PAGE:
Bayfield residents are starting to see glimmers of normalcy after weeks of coronavirus-related shutdowns and closures. But not everything is coming back, and the normalcy that is returning is not the same.
“It’s a very different world. Everything now, we have to think about not spreading a communicable disease,” said Mayor Ashleigh Tarkington. “It’s not so cut and dry anymore.”
While Bayfield Town Hall will reopen Friday, the town announced that the Fourth of July parade and annual block parties are canceled. The decisions came as some La Plata County businesses began to reopen May 8 under San Juan Basin Public Health’s Safer La Plata order.
“The guidelines are changing every day, so we’re just trying to evolve with those,” Tarkington said. “Everything we’re seeing in the immediate future discourages gathering, so that’s our No. 1 concern.”
Both the block parties and the July 4 parade gather big crowds, provide networking opportunities for businesses, and typically help garner donations for the local Rotary Club and other nonprofits. Their cancellation will take that away.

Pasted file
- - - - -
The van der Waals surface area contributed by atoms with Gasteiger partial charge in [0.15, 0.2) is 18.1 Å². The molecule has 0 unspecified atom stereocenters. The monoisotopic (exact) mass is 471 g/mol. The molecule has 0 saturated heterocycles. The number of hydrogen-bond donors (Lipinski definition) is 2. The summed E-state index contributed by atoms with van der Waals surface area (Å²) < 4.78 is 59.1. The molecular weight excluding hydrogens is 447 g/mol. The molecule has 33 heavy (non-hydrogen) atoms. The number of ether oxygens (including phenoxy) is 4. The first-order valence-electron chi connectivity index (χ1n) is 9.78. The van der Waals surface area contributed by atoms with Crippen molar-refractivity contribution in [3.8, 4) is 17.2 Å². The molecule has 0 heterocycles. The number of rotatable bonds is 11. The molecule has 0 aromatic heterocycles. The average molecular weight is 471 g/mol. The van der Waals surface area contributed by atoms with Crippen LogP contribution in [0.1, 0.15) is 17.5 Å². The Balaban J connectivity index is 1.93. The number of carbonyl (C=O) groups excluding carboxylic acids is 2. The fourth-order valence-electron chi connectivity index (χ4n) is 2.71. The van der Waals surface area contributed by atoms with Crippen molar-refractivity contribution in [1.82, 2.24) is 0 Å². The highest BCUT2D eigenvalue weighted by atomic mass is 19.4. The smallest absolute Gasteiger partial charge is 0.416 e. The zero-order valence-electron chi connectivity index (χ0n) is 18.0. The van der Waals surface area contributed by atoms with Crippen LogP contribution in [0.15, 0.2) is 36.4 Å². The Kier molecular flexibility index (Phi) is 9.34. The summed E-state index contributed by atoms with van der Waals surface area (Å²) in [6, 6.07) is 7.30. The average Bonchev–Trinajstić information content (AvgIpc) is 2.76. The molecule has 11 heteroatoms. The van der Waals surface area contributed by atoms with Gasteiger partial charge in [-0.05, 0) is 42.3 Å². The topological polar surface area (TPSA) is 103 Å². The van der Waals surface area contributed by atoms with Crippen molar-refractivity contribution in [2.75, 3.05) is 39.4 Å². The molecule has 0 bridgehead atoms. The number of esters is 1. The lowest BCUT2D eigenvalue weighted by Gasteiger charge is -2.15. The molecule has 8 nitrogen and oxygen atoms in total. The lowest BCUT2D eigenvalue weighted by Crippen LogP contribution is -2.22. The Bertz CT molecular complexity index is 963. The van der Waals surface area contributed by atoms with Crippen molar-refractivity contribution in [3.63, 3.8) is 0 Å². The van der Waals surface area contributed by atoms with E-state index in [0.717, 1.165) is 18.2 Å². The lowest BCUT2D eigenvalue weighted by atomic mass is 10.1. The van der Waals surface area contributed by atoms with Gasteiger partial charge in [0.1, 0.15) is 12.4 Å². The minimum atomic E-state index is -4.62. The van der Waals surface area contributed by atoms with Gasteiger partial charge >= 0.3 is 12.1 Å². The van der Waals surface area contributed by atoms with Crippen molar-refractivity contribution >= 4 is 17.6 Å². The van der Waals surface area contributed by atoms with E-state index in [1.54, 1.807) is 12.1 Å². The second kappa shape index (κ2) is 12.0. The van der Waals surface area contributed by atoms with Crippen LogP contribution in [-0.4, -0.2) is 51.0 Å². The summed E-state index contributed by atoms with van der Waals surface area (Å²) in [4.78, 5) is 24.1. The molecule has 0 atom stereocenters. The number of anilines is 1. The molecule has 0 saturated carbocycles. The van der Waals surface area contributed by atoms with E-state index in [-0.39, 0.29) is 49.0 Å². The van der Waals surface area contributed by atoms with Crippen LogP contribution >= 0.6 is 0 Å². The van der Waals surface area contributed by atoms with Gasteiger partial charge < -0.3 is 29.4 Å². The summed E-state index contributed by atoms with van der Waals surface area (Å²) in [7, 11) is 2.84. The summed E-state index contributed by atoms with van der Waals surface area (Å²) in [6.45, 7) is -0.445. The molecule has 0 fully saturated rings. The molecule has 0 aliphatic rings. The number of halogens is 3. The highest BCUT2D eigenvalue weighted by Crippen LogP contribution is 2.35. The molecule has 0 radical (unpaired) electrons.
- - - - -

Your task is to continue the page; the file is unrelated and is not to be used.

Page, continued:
“We just didn’t see a world where we were allowed to have a congregation of that size,” Tarkington said.
While the parade is canceled, the town is still considering whether a fireworks show is possible. Organizers can add block party events later in the year if restrictions are lifted.
Residents will see new protocols in Town Hall. Directional arrows mark the floor, doors will be propped open in good weather and hand-sanitizer stations stand at each entrance. A sanitation crew will come through several times each day to clean common areas, and the town will provide free masks for visitors in need.
Both Town Hall and the Bayfield Marshal’s Office have reserved 9 to 10 a.m. for people who are most vulnerable to severe cases of COVID-19, including older adults or those with certain medical conditions. General public hours are from 10 a.m. to 3 p.m. Monday through Friday.
The vestibule in Town Hall can hold five people at a time. During town board meetings, up to 10 people, mostly trustees and other town officials, can enter the boardroom. Up to five members of the public can attend meetings from the vestibule, as long as they stay socially distanced.
Even with restricted in-person attendance, the board meetings will be easier to conduct and more transparent when board members are back in the boardroom, Tarkington said.
“I want to be in there with my board and be able to have open discussions,” she said. “It’s very hard to navigate these things on Zoom.”